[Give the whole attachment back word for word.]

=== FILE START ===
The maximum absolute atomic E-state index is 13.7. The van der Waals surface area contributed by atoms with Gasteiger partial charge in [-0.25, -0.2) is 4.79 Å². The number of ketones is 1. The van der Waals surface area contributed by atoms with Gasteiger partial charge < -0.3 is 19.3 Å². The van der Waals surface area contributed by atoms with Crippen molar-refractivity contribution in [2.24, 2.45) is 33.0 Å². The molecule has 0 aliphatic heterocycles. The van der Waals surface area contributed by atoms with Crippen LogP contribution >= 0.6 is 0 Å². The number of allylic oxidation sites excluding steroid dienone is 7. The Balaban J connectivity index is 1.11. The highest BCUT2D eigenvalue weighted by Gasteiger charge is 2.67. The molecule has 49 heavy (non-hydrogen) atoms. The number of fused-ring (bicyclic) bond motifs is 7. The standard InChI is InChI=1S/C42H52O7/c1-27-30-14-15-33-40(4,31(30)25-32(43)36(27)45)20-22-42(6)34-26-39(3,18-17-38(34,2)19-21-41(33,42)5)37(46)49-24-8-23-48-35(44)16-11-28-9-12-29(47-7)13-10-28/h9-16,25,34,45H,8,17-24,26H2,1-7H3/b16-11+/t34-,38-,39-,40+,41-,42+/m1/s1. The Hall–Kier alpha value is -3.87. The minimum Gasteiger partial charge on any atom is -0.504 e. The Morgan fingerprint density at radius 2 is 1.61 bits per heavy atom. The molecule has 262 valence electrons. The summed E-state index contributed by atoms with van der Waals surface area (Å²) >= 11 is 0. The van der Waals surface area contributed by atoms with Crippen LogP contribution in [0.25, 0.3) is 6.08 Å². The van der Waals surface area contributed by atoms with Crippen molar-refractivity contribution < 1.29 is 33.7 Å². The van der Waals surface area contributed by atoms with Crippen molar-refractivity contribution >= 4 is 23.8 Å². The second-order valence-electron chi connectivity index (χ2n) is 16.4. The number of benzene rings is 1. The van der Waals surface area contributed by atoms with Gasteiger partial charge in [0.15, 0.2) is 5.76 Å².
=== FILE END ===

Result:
The maximum absolute atomic E-state index is 13.7. The van der Waals surface area contributed by atoms with Gasteiger partial charge in [-0.25, -0.2) is 4.79 Å². The number of ketones is 1. The van der Waals surface area contributed by atoms with Gasteiger partial charge < -0.3 is 19.3 Å². The van der Waals surface area contributed by atoms with Crippen molar-refractivity contribution in [2.24, 2.45) is 33.0 Å². The molecule has 0 aliphatic heterocycles. The van der Waals surface area contributed by atoms with Crippen LogP contribution >= 0.6 is 0 Å². The number of allylic oxidation sites excluding steroid dienone is 7. The Balaban J connectivity index is 1.11. The highest BCUT2D eigenvalue weighted by Gasteiger charge is 2.67. The molecule has 49 heavy (non-hydrogen) atoms. The number of fused-ring (bicyclic) bond motifs is 7. The standard InChI is InChI=1S/C42H52O7/c1-27-30-14-15-33-40(4,31(30)25-32(43)36(27)45)20-22-42(6)34-26-39(3,18-17-38(34,2)19-21-41(33,42)5)37(46)49-24-8-23-48-35(44)16-11-28-9-12-29(47-7)13-10-28/h9-16,25,34,45H,8,17-24,26H2,1-7H3/b16-11+/t34-,38-,39-,40+,41-,42+/m1/s1. The Hall–Kier alpha value is -3.87. The minimum Gasteiger partial charge on any atom is -0.504 e. The Morgan fingerprint density at radius 2 is 1.61 bits per heavy atom. The molecule has 262 valence electrons. The summed E-state index contributed by atoms with van der Waals surface area (Å²) >= 11 is 0. The van der Waals surface area contributed by atoms with Crippen LogP contribution in [0.25, 0.3) is 6.08 Å². The van der Waals surface area contributed by atoms with Crippen molar-refractivity contribution < 1.29 is 33.7 Å². The van der Waals surface area contributed by atoms with Crippen molar-refractivity contribution >= 4 is 23.8 Å². The second-order valence-electron chi connectivity index (χ2n) is 16.4. The number of benzene rings is 1. The van der Waals surface area contributed by atoms with Gasteiger partial charge in [0.15, 0.2) is 5.76 Å².